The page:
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    @Ooker, not especially. While it isn't explicitly referring to a serious situation, it does imply a challenging problem. It is used in a lighthearted way in the UK Channel 4 TV show Countdown for their anagram puzzles, although that may be for the alliteration. Commented Jul 26, 2017 at 7:56


An extremely difficult question, task, or problem


Brain Buster (N) A particularly difficult problem or puzzle.

See also: "Brain teaser", "Head scratcher", "puzzler", "quandary"(N. A state of perplexity or uncertainty over what to do in a difficult situation. "X was in a quandary") and, of course, the other answers like "conundrum". (a favorite of mine)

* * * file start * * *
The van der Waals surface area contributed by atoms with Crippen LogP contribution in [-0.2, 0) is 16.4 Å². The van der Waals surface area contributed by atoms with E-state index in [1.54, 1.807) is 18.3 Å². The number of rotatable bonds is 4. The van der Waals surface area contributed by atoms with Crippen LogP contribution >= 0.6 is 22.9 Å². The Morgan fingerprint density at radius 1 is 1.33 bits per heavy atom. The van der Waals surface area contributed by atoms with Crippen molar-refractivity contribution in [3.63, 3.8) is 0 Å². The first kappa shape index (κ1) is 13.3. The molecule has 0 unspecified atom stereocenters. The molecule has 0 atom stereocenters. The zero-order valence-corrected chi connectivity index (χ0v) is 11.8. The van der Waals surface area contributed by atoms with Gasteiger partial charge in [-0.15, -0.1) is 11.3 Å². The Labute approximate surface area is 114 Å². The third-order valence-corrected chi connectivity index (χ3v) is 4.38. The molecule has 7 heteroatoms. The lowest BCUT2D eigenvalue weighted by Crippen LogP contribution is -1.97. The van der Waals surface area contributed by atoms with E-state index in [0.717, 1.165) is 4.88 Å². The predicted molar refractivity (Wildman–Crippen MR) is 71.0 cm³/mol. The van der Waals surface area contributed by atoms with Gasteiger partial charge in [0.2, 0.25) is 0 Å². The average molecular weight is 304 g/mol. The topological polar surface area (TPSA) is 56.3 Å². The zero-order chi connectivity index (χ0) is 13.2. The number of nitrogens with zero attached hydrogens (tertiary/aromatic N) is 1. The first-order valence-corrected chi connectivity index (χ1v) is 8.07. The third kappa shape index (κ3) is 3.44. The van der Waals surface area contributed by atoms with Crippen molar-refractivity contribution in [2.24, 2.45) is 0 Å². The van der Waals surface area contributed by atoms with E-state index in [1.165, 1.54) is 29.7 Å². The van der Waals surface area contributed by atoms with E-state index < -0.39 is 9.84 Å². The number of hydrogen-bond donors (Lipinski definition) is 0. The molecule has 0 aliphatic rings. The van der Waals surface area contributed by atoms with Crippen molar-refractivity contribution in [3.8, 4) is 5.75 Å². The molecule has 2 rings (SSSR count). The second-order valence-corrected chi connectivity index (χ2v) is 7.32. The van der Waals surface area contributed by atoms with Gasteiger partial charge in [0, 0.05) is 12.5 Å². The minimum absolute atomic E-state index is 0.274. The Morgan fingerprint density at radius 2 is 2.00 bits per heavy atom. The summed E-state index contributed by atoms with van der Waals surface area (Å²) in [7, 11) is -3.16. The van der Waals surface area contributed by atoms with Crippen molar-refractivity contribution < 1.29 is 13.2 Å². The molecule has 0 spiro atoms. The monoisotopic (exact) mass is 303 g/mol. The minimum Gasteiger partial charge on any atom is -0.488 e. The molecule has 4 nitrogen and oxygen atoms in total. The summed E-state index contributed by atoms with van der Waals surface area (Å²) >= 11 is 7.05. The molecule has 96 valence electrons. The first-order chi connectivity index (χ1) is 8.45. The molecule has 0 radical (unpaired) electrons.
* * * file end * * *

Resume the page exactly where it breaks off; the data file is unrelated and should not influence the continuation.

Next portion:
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    I like quandary, and it fits the OPs requirements better than brain-buster. I suggest you put in a definition, source and link for quandary.
    – ab2
    Commented Jul 25, 2017 at 3:53
  • Actually disagree, since you would be put in a quandary whereas "brain buster" fits the use exactly, but ask and ye shall receive. (Also: consonance makes it quite euphonic.)
    – The Nate
    Commented Jul 25, 2017 at 3:57
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    I have also heard "brain burner" Commented Jul 25, 2017 at 14:18

At Work & in other official-speak, I usually use the phrase: non-trivial

It's a wonderful way to tell people, especially managers that what they are asking for, requires more thought than they have given, without insulting them.

This phrase is used quite a bit in Academia, especially Mathematics, where trivial & non-trivial are used to indicate the complexity, especially of proofs of various theorems and conjectures.